Roses, Roses, Roses:

Therese Bugnet rosebush

Books, poems, and royal gardens have been dedicated to them. Artists depict them, perfumers adore them, lovers embrace them. Roses! The memory of their fragrance can begin with the new mothers bouquet, the sweet sixteens corsage, the brides bouquet, through the "please-don't-be-mad" offering, the I love you gift, the get-well vase, and, finally, on to the funeral bier. They are a bouquet for all the senses: smelling sweet as roses, feeling soft as rose petals, we can eat them, we hear them abuzz with honey bees, the list can go on. It is probably the most beloved flower. And they can adorn our gardens with the same sumptuous colors and rich fragrances, even used in the most utilitarian of ways.

In my own gardens, I have specific demands and uses for roses. The first general rule (which I break in one very special case) is that a rose must have fragrance. I am generally not interested in scentless roses when so many delightfully aromatic cultivars are available. I like healthy foliage and growth, and prefer a bushy shape. This is because I grow a garden; the purposes of cut flowers are different, and long leggy rosebushes are fabulous for cutting gardens! If I like the rose enough the plant shape is taken in stride.

Hardiness is a quality I learned to appreciate the difficult way: losing all ones plantings in a brutal, snowless winter gives new meaning to the word "hardy".

specie rose

General Rose information:

Roses are divided into categories depending on type of flower and plant, origin, and colors. It can prove confusing, so I prefer to work with categories in the context of use in the garden. The climbing roses can be modern hybrids or species or old fashioned cultivars, but we know that they are what we want on a fence or an arbor; a shrub that holds its own in the border is preferable to a long, tall plant constantly swamped by its neighbors. So,as in other plants, think first of the situation, then look for the rose to fill it. Find out your planting zone, and check the hardiness, then look for the height/width of the plant, each rose variety is going to have its own attributes, so any comments on the one you have an eye on is helpful.

Roses generally need full sun, a few tolerate less.

They usually like a fertile, rich soil- with debates on whether clay is better, etc., but soil that is enriched with humus will reward with blooms. When watering, do not splash the foliage, especially midday, as that encourages disease. It is helpful to "deadhead" the flowers and lightly prune throughout the season, always cutting back weak, dead growth, and pruning between flushes of bloom. That is similar to the care you give other plants. A mulch is another amenity, keeping down weeds and conserving moisture.

Winter Care

For the past few years, which have been mild, I have experimented with a Canadian technique which is described below. It essentially is growing roses on their own roots at a deeper measure to insure against frost damage. So far,so good; but it really hasn't been fully tested,yet.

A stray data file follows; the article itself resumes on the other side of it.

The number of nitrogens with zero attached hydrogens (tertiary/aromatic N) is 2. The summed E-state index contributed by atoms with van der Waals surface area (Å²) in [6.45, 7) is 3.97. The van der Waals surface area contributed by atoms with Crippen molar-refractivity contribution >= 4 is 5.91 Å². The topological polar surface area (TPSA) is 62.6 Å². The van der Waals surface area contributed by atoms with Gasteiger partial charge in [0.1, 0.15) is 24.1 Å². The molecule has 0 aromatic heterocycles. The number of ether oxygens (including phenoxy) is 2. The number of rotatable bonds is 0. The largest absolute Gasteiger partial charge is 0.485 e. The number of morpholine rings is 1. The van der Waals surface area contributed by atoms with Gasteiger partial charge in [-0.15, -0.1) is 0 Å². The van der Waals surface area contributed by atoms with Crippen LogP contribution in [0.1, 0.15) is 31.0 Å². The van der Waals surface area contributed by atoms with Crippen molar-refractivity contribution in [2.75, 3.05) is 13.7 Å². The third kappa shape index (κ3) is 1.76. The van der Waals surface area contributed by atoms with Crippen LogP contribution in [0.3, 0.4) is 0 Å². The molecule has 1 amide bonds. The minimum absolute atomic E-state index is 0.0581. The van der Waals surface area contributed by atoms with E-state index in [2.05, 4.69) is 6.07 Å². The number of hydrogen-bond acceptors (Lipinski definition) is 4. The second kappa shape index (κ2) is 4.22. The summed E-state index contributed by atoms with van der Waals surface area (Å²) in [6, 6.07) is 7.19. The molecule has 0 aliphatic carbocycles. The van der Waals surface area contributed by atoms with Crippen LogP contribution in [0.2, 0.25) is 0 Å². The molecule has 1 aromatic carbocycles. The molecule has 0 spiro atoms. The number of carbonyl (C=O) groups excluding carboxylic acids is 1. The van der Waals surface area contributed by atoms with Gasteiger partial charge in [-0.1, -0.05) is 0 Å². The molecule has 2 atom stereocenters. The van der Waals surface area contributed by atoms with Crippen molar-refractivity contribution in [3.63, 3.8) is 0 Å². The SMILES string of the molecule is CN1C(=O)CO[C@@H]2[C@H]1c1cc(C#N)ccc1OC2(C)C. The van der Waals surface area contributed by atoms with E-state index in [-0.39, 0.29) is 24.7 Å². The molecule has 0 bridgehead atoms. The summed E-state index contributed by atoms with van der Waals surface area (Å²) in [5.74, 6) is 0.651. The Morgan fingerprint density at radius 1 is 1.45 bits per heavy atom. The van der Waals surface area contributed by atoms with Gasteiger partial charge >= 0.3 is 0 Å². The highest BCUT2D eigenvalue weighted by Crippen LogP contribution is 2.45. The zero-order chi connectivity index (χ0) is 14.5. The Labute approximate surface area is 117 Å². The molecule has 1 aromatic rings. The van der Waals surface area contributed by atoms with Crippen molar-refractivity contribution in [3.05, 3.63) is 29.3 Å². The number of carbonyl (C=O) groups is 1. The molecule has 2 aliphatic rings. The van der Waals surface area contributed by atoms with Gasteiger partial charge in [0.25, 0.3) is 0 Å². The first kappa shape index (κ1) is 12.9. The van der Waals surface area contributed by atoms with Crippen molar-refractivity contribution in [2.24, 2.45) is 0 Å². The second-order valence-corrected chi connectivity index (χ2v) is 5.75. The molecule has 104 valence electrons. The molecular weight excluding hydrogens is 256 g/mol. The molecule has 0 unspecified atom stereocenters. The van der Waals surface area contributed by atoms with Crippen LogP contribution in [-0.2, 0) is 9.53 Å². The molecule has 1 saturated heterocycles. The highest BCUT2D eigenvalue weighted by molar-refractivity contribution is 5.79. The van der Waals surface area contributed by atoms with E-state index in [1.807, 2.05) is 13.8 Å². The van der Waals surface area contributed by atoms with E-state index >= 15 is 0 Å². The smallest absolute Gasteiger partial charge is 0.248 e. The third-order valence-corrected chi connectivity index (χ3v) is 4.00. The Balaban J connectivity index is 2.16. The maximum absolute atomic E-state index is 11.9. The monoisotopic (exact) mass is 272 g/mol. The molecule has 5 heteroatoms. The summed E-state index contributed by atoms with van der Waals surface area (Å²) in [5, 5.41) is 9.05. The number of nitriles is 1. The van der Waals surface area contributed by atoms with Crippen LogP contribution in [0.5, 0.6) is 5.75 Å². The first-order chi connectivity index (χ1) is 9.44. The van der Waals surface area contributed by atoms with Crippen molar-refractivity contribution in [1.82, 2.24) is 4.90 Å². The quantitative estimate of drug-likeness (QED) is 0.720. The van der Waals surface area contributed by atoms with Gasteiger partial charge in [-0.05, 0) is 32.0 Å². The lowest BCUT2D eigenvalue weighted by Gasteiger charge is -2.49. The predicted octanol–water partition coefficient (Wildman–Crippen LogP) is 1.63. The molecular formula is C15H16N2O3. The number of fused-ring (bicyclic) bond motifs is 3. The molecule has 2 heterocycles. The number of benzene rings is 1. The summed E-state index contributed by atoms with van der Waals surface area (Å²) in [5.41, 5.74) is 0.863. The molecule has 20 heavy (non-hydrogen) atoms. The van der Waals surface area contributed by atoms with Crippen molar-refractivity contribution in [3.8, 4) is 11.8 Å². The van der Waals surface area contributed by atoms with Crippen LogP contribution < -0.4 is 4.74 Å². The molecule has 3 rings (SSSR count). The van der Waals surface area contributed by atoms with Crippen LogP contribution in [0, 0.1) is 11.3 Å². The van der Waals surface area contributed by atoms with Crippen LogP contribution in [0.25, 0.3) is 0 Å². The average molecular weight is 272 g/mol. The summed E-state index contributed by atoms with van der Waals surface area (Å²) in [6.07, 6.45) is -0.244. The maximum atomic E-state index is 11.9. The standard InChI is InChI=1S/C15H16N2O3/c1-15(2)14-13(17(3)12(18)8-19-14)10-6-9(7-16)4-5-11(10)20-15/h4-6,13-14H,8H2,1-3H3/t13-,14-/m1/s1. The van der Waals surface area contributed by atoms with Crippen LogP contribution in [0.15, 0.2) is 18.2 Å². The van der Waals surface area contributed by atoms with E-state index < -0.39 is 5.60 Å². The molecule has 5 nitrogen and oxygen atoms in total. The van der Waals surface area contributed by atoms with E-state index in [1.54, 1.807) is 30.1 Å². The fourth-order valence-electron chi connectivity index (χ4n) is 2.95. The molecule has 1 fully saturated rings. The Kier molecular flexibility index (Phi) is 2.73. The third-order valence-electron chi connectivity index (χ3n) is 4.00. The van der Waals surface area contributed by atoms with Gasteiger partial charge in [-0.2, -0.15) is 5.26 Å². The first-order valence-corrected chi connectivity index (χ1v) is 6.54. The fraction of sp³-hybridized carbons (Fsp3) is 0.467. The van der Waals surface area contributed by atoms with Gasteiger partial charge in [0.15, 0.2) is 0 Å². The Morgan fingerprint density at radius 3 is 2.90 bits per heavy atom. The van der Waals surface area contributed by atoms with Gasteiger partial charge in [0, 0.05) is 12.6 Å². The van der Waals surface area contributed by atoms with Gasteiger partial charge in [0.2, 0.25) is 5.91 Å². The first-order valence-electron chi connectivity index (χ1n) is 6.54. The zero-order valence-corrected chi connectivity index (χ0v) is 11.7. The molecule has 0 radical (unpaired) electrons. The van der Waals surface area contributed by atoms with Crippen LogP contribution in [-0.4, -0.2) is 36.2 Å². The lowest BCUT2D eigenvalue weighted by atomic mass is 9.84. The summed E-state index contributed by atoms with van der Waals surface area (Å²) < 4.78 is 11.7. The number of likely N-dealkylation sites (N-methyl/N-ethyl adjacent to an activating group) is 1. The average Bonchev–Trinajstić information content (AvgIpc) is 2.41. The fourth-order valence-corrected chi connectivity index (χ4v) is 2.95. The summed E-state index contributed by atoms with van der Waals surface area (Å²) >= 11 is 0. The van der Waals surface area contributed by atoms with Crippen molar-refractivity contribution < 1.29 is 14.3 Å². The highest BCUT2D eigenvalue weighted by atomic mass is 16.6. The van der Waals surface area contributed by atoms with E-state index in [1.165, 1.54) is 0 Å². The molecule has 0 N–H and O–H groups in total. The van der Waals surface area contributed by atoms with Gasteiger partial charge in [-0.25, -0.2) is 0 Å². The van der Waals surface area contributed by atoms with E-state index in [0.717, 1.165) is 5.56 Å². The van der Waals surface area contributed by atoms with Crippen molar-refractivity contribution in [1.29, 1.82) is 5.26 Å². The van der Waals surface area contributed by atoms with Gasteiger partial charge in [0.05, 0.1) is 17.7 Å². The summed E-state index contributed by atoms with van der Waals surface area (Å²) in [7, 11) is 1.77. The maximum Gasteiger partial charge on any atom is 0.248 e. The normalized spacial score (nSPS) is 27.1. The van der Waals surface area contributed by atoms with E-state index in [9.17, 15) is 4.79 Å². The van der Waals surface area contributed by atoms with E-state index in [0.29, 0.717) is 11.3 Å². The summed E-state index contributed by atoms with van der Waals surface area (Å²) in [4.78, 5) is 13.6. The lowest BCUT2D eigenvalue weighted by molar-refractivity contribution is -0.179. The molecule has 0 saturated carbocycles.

planting is as follows:
*bare root plants are planted in a hole deep enough to cover the bud union with six inches of soil to meet the surface of the flowerbed.
*potted plants , after dormancy has broken, require a sort of pit which is filled in at the end of the growing season (otherwise, uhoh, smothered plants).

Landscape With Roses

This is a beauty with so many talents

pink rose How may they be used in the garden? As a shrub, as part of the border, along a fence, over an arbor, climbing into a tree, as a boundary, on a trellis, in a cutting garden, dripping over an incline, are a number of the places roses may find use. If you use the modern hybrids, there are no more freely, full season bloomers with the exception of annuals. My own choices are limited by the fact that I do not care to use chemicals, so disease resistance is a factor I would consider important.

Quick Tips

All the important stuff
peace rose

Growing in my garden.
Rose Hints

  • Buy #1 stock,1 1/2 and 2 are inferior
  • Don't splash water on leaves,if possible
  • Roses need fertilizer
  • Mulch is good underneath roses
  • Prune dead, weak growth and spent blooms

Roses are an important component of Cottage Gardens, read about ideas for use and companions, there.

More of Interest:

Very Hardy Roses

  • Konigen von Danemark, an alba
  • Blanc de Coubert, a rugosa
  • Thérèse Bugnet, a rugosa
  • Gruss An Aachen
  • Nymphenburg, modern shrub
  • Charles De Mills, gallica
  • Zéphirine Drouhin
  • Lavender Dream, modern shrub
  • Rosa Glauca, specie

Hybrid Teas

  • Fragrant Cloud
  • French Lace
  • Peace
  • Garden Party
  • Just Joey
  • Mary Rose
  • Mr. Lincoln

Special Use Roses

  • The Alchemyst, climber
  • Golden Showers, climber
  • America, climber
  • New Dawn, climber-hardy
  • Green Ice, miniature
  • Holy Toledo, miniature
  • Carrousel, miniature

Worthwhile Books

Roses For Midwest Gardens

Serious Gardener: Roses

Landscape With Roses

Roses for cutting

hybrid teas
For Fragrance
  • Angel Face
  • Fragrant Cloud
  • Double Delight
  • Mister Lincoln

Hybrid Teas are some of the best for cutting, while the most demanding to grow. All the above roses are in that category. 'Mr. Lincoln' has been a good variety for me, although the growth pattern is long and leggy; excellent for cutting, but a little awkward in the garden.

Thérèse Bugnet Rose
The Scented Garden